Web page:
Throughout much of the country, the multicolored Asian lady beetle (Harmonia axyridis) has become an unwanted houseguest, especially during the spring and fall months. Adults are about one-quarter inch long, oval in shape and about two-thirds as wide as they are long. The color of the wing covers (the domelike shell over most of the body) can range from beige to yellow to yellowish orange to bright reddish orange with anywhere from 0 to 19 black spots. The area just behind the head and in front of the wing covers is white with a black, M-shaped mark.
In the late 1970s, this species of lady beetle was introduced into many agricultural areas throughout the United States and Canada because of its great value as a biological control agent. It was first found in Missouri in 1993. During the growing season, the Asian lady beetle is a very beneficial insect because both the larval and adult stages feed on aphids, mealybugs, scale and other soft-bodied insects infesting many important crops and plants. Healthy adults can live up to three years.
During October and November, the adult beetles seek out protective sites and congregate at these locations to overwinter (hibernate) in clusters. In their native home (Japan, Korea and other parts of Asia), these beetles are attracted to vertical surfaces and usually overwinter in cliffs. Unfortunately, the vertical symmetry of houses and other buildings appears to attract the beetles as suitable overwintering areas, and they often congregate on a home’s outside walls, windows, doors or porch decks that are light-colored and have a south or southwest exposure.
The beetles will enter buildings through poorly fitting window screens and doors, cracks and crevices, and vents. They tend to congregate in dark, undisturbed areas such as attics and wall voids. In March and April when temperatures become warmer and the days are longer, the beetles will try to move outside in search of food. It is at this time when they are becoming active that the greatest numbers of them will be seen inside homes.
The beetles become a serious nuisance when large numbers of them are seen crawling on the walls and ceilings inside a home. They do not sting, carry human diseases, or bite (although in rare cases some folks claim to have felt a very light “bite or nibble” by them). In some instances where there are large numbers of beetles inside the home, there have been a few reports by individuals of an increase in respiratory or allergy-like reactions. Asian lady beetles are not known to feed on wood, clothing or human food, and they do not reproduce indoors during the winter months.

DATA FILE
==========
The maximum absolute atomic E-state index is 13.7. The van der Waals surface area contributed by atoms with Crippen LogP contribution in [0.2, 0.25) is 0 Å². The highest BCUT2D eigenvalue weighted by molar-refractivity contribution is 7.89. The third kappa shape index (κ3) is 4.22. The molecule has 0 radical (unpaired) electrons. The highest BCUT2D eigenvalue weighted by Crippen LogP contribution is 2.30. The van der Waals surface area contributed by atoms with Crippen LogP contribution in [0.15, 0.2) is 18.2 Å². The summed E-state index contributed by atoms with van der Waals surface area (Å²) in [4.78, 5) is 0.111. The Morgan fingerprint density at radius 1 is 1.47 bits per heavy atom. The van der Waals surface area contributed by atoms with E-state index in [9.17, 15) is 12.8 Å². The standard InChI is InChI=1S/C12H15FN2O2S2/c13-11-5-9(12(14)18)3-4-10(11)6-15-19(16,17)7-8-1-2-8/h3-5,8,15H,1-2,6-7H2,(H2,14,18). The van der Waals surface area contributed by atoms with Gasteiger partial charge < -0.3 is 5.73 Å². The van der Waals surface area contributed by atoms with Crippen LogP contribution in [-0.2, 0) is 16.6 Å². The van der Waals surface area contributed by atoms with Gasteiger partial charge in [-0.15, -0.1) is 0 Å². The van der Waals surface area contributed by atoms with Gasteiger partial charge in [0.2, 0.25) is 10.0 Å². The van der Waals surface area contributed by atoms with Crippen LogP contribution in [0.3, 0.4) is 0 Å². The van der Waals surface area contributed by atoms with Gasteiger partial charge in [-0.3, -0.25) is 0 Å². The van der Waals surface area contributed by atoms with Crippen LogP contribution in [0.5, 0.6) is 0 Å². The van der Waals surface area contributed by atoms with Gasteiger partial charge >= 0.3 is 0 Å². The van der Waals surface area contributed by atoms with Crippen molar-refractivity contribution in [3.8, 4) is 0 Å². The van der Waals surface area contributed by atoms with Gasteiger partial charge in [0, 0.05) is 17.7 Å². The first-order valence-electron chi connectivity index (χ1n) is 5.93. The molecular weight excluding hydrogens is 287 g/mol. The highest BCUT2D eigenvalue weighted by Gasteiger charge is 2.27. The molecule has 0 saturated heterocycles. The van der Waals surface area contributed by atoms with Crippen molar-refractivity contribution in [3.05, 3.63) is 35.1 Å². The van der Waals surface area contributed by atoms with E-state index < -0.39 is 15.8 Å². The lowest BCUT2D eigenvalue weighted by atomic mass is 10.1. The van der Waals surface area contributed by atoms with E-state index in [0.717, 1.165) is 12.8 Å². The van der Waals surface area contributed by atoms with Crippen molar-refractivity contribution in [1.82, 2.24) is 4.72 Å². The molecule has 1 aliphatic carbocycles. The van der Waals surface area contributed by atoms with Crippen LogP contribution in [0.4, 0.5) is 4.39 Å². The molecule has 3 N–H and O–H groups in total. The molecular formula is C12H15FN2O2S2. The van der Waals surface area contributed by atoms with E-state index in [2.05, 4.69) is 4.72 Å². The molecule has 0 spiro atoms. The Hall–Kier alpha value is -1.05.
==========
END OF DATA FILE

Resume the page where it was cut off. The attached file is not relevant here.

It should be noted that when these beetles are handled, such as picking them off the walls or furniture or if they are squashed, they sometimes release a chemical substance that, although harmless, does have a mildly offensive odor and can stain walls and fabrics. The use of a vacuum cleaner in collecting the beetles will help avoid such problems.
The best way to check home invasion by Asian lady beetles in the fall is to prevent their entry into the structure. This can be done by sealing all outside cracks and crevices around doors, windows, siding, utility pipes and other openings with a good quality silicone or silicone-latex caulk. Window screens should not have any tears and should fit snugly inside the window frame. Install insect screening over attic and exhaust vents.
Inside the home, the beetles can be easily vacuumed or swept up in a dustpan and released outside, preferably in a sheltered spot well away from the house. If vacuuming alone is not practical, then a household aerosol spray containing pyrethrins or pyrethroids (e.g., tetramethrin, resmethrin) may be used.
If you do vacuum up large numbers of beetles, empty the bag relatively soon afterward. The beetles will die within a day or so and, if not removed, may impart a permanent odor that will be noticeable each time the vacuum cleaner is started for several weeks or months after that.
Although Asian lady beetles are harmless and very beneficial because they feed on many soft-bodied insects that attack important horticultural and agronomic plants, large congregations of the beetles located outdoors near homes may need to be controlled with chemicals. For such outdoor control, apply insecticides containing carbaryl (e.g., Sevin) or chlorpyrifos (e.g., Dursban). photo credit – John Flannery **